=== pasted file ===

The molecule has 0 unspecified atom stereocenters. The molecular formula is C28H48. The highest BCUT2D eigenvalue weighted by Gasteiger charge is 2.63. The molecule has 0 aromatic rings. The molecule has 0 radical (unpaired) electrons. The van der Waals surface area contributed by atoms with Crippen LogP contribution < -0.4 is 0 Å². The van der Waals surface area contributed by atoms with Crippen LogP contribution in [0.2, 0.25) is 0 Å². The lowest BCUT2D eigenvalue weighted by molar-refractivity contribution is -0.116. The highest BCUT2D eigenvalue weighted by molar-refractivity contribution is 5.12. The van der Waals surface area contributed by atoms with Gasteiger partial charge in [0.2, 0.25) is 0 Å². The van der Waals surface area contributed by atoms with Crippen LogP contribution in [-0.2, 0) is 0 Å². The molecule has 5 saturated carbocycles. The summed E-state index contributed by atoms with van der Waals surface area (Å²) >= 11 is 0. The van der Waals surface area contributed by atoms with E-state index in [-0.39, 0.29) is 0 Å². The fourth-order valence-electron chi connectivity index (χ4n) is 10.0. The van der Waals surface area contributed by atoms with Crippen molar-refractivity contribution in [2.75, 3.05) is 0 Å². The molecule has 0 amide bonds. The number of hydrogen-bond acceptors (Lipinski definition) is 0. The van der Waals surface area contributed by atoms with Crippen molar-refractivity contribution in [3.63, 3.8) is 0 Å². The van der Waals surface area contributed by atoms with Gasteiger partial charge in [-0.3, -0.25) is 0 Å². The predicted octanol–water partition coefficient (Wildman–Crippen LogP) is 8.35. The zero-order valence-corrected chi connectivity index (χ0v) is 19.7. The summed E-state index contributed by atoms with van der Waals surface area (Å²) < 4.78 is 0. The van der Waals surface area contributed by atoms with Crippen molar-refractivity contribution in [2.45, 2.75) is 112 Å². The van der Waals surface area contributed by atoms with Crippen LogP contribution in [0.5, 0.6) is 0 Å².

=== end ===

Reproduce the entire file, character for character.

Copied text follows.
The molecule has 0 unspecified atom stereocenters. The molecular formula is C28H48. The highest BCUT2D eigenvalue weighted by Gasteiger charge is 2.63. The molecule has 0 aromatic rings. The molecule has 0 radical (unpaired) electrons. The van der Waals surface area contributed by atoms with Crippen LogP contribution < -0.4 is 0 Å². The van der Waals surface area contributed by atoms with Crippen LogP contribution in [0.2, 0.25) is 0 Å². The lowest BCUT2D eigenvalue weighted by molar-refractivity contribution is -0.116. The highest BCUT2D eigenvalue weighted by molar-refractivity contribution is 5.12. The van der Waals surface area contributed by atoms with Gasteiger partial charge in [0.2, 0.25) is 0 Å². The van der Waals surface area contributed by atoms with Crippen LogP contribution in [-0.2, 0) is 0 Å². The molecule has 5 saturated carbocycles. The summed E-state index contributed by atoms with van der Waals surface area (Å²) >= 11 is 0. The van der Waals surface area contributed by atoms with E-state index in [-0.39, 0.29) is 0 Å². The fourth-order valence-electron chi connectivity index (χ4n) is 10.0. The van der Waals surface area contributed by atoms with Crippen molar-refractivity contribution in [2.75, 3.05) is 0 Å². The molecule has 0 amide bonds. The number of hydrogen-bond acceptors (Lipinski definition) is 0. The van der Waals surface area contributed by atoms with Crippen molar-refractivity contribution in [3.63, 3.8) is 0 Å². The van der Waals surface area contributed by atoms with Gasteiger partial charge in [-0.3, -0.25) is 0 Å². The predicted octanol–water partition coefficient (Wildman–Crippen LogP) is 8.35. The zero-order valence-corrected chi connectivity index (χ0v) is 19.7. The summed E-state index contributed by atoms with van der Waals surface area (Å²) < 4.78 is 0. The van der Waals surface area contributed by atoms with Crippen molar-refractivity contribution in [2.45, 2.75) is 112 Å². The van der Waals surface area contributed by atoms with Crippen LogP contribution in [0.5, 0.6) is 0 Å².